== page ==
Ibuprofen exhibits only moderate, dose-dependent increases in cardiovascular risk; however, naproxen appears to be the NSAID with the safest cardiovascular risk profile. Naproxen’s favorable cardiac safety also would be important for patients taking prophylactic aspirin, since there can be an interaction whereby ibuprofen may abrogate the benefits of aspirin if the two agents are taken simultaneously [see Hudson et al. 2005]. (Note: there still might be concerns about gastrointestinal bleeding with naproxen in susceptible persons.)

CAVEATS/LIMITATIONS: This was a large-scale observational study covering an ample period of data collection time; yet, there is always some question about whether results from a study conducted in one locale (among a Danish population in this case) would apply equally to other populations such as in the United States or elsewhere. Unlike in many other countries, ibuprofen in low doses was the only NSAID that could be purchased over-the-counter (OTC) in Denmark and all others were available exclusively by prescription. In absolute numbers, the frequency of cardiovascular events associated with NSAID use in Denmark was relatively low; eg, deaths during NSAID exposure were only 4% of total all-cause mortality. It is of some concern, however, that the median exposure time to NSAID therapy was only 14 days; so, chronic use of NSAIDs was not necessarily required to manifest harmful cardiovascular events. In countries where OTC access to various NSAIDs is more readily available the exposure times, risks, and consequent incidence of cardiovascular morbidity and mortality might be greater.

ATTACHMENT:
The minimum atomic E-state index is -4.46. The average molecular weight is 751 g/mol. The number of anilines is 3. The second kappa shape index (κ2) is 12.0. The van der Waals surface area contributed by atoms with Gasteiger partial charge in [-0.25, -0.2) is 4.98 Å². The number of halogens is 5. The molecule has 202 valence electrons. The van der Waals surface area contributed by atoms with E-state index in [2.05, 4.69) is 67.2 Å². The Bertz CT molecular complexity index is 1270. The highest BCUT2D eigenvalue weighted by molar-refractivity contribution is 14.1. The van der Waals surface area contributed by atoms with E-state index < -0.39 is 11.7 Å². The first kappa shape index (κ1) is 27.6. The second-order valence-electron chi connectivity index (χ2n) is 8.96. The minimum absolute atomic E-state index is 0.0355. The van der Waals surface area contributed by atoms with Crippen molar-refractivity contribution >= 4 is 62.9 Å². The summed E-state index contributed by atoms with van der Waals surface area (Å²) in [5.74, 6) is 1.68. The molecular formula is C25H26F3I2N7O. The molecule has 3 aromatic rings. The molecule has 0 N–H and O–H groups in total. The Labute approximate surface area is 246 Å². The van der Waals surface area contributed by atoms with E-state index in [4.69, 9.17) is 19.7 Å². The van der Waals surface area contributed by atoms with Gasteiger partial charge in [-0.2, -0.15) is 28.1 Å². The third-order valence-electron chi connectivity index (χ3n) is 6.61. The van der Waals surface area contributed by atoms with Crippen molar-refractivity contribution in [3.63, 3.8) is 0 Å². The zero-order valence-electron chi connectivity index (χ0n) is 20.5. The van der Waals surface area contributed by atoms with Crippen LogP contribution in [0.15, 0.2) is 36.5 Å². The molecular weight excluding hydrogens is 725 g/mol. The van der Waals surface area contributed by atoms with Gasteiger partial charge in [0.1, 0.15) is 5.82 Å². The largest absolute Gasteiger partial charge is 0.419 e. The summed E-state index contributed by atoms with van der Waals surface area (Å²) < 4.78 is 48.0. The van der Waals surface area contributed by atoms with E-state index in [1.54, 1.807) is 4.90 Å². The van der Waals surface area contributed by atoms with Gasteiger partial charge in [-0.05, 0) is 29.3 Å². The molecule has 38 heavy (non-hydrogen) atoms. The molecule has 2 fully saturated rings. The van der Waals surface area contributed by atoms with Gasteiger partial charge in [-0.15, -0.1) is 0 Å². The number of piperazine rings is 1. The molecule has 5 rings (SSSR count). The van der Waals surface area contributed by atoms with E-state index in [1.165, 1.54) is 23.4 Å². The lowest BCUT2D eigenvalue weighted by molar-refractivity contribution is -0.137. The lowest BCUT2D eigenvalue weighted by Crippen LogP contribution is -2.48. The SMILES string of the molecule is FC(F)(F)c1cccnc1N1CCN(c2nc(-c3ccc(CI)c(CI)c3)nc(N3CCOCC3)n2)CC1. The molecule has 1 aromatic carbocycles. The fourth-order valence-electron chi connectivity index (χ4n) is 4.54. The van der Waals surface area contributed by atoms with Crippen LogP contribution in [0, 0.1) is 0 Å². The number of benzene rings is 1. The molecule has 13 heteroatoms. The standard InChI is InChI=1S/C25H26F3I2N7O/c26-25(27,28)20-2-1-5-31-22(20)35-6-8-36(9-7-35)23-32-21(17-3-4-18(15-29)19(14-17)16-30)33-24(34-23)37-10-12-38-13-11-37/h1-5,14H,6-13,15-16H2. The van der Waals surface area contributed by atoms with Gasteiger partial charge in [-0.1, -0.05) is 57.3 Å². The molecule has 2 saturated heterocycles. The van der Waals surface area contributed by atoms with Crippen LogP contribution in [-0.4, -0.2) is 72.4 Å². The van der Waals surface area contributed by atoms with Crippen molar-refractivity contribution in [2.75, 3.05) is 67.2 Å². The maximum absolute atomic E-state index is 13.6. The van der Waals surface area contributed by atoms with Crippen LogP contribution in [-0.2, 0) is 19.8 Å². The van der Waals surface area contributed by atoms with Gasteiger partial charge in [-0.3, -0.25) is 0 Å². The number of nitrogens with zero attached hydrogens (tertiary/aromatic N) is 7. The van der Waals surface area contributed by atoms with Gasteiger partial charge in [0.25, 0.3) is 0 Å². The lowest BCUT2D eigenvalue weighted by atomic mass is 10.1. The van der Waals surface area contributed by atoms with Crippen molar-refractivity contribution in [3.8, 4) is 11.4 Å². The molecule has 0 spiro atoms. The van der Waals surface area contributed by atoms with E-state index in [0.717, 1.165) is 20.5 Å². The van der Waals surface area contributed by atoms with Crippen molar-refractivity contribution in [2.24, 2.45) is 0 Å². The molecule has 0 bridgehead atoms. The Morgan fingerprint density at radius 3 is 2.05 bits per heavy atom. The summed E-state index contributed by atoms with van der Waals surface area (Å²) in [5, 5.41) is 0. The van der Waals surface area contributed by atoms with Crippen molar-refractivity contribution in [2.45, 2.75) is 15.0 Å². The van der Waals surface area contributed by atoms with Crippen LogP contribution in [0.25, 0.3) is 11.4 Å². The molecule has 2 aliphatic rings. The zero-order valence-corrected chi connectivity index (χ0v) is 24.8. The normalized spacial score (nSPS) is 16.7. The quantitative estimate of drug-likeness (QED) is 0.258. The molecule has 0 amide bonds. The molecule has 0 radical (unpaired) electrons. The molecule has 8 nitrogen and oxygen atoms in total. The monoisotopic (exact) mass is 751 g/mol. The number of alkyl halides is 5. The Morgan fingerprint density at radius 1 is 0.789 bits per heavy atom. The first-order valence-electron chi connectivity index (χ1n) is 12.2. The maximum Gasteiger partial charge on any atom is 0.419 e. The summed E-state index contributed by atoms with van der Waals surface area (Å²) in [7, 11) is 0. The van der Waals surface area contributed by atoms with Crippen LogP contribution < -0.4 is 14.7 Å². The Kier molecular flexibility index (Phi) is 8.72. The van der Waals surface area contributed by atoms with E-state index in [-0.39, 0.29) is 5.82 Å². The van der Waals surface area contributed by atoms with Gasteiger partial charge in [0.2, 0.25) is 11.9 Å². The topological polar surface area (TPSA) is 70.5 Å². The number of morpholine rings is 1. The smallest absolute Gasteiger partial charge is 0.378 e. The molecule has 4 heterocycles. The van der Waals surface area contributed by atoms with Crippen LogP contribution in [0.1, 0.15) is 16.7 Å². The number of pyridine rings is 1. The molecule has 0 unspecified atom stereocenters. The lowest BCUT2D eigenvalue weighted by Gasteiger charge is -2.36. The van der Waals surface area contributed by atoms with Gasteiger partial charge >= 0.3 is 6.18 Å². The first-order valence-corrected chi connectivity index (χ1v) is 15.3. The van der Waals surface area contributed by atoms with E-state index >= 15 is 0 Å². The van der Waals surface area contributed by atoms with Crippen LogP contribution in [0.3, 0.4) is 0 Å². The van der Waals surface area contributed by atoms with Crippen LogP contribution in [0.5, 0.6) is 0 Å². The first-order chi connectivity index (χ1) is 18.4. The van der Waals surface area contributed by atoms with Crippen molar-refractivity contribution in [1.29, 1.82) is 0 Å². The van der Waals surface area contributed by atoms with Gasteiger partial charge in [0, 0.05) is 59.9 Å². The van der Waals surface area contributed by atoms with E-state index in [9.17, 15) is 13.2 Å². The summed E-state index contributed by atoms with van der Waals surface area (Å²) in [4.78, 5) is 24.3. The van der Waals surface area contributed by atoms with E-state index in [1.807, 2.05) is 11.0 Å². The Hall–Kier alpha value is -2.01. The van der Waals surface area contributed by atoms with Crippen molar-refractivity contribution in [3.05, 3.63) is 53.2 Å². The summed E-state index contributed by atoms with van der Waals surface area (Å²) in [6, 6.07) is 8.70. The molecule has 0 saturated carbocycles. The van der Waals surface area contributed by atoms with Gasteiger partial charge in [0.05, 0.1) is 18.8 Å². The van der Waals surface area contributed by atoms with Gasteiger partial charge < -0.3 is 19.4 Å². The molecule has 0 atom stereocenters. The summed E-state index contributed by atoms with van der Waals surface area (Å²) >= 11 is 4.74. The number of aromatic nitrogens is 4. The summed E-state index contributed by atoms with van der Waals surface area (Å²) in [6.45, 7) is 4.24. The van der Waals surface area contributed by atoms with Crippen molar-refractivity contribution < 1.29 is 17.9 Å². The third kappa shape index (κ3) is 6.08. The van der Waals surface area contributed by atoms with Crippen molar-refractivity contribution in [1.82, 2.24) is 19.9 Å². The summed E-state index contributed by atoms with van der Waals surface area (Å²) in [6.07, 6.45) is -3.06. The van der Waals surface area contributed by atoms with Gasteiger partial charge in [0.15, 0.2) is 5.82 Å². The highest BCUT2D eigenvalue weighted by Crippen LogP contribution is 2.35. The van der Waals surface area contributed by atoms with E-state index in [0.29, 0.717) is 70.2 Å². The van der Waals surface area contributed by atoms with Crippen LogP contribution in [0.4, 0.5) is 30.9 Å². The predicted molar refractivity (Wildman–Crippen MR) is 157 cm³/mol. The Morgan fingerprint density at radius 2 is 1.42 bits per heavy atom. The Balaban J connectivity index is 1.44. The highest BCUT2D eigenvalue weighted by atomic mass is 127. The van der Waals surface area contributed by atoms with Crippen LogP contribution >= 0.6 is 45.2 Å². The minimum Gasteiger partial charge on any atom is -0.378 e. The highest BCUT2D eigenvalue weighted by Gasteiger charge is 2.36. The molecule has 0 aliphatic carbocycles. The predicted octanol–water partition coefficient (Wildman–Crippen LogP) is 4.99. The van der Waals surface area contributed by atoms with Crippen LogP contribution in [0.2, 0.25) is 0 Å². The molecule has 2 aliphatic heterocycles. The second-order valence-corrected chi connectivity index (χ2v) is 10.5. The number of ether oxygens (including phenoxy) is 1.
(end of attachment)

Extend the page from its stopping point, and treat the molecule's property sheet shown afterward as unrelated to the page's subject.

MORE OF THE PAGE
Furthermore, the Danish study was purportedly the first to report on increased cardiovascular risks due to NSAIDs among “healthy people” but the authors concede that they had no information about why NSAIDs were prescribed for these persons. Whatever disease or pain condition prompted initiation of NSAID therapy could at the same time have incurred an increased risk of cardiovascular disease or death, and there was no way of controlling for this possible confounder of study results. Still, the doses examined in this study were similar to amounts that individuals are likely to encounter either by OTC purchase or prescription, which should be of concern to healthcare providers and their patients. And, this could be especially worrisome in patients who may already have cardiovascular complications due to the stresses and strains of chronic pain conditions, and who also may be self-medicating with OTC NSAIDs.

REFERENCES:
> Fosbol EL, Folke F, Jacobsen S, et al. Cause-specific cardiovascular risk associated with nonsteroidal antiinflammatory drugs among healthy individuals. Circulation: Cardiovascular Quality and Outcomes. 2010(Jun); online before print [
PDF of article available here].
> Hudson M, Baron M, Rahme E, Pilote L. Ibuprofen may abrogate the benefits of aspirin when used for secondary prevention of myocardial infarction. J Rheumatol. 2005;32:1589 –1593 [
abstract here].